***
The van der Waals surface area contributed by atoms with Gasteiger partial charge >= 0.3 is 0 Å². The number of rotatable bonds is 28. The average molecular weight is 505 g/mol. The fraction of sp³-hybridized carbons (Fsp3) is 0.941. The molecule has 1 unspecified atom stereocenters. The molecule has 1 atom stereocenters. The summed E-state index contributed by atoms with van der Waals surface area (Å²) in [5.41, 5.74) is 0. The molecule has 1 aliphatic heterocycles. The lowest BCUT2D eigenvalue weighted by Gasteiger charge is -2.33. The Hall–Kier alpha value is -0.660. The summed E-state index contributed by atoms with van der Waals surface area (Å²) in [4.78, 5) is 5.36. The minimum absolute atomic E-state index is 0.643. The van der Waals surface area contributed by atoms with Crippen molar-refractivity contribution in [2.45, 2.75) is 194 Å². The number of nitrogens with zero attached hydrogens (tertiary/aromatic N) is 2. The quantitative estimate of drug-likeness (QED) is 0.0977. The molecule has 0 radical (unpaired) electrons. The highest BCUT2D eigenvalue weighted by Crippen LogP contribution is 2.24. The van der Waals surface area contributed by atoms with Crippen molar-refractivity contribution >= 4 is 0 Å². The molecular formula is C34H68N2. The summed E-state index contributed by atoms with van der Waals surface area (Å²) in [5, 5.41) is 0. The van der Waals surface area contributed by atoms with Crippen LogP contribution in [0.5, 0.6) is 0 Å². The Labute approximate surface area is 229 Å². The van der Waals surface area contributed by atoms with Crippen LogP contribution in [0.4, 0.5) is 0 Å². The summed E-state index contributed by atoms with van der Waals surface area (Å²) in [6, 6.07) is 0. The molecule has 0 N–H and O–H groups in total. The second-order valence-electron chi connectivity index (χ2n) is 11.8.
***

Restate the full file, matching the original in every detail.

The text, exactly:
The van der Waals surface area contributed by atoms with Gasteiger partial charge >= 0.3 is 0 Å². The number of rotatable bonds is 28. The average molecular weight is 505 g/mol. The fraction of sp³-hybridized carbons (Fsp3) is 0.941. The molecule has 1 unspecified atom stereocenters. The molecule has 1 atom stereocenters. The summed E-state index contributed by atoms with van der Waals surface area (Å²) in [5.41, 5.74) is 0. The molecule has 1 aliphatic heterocycles. The lowest BCUT2D eigenvalue weighted by Gasteiger charge is -2.33. The Hall–Kier alpha value is -0.660. The summed E-state index contributed by atoms with van der Waals surface area (Å²) in [4.78, 5) is 5.36. The minimum absolute atomic E-state index is 0.643. The van der Waals surface area contributed by atoms with Crippen molar-refractivity contribution in [2.45, 2.75) is 194 Å². The number of nitrogens with zero attached hydrogens (tertiary/aromatic N) is 2. The quantitative estimate of drug-likeness (QED) is 0.0977. The molecule has 0 radical (unpaired) electrons. The highest BCUT2D eigenvalue weighted by Crippen LogP contribution is 2.24. The van der Waals surface area contributed by atoms with Crippen molar-refractivity contribution >= 4 is 0 Å². The molecular formula is C34H68N2. The summed E-state index contributed by atoms with van der Waals surface area (Å²) in [5, 5.41) is 0. The van der Waals surface area contributed by atoms with Crippen LogP contribution in [0.5, 0.6) is 0 Å². The Labute approximate surface area is 229 Å². The van der Waals surface area contributed by atoms with Crippen LogP contribution in [0.4, 0.5) is 0 Å². The summed E-state index contributed by atoms with van der Waals surface area (Å²) in [6, 6.07) is 0. The molecule has 0 N–H and O–H groups in total. The second-order valence-electron chi connectivity index (χ2n) is 11.8.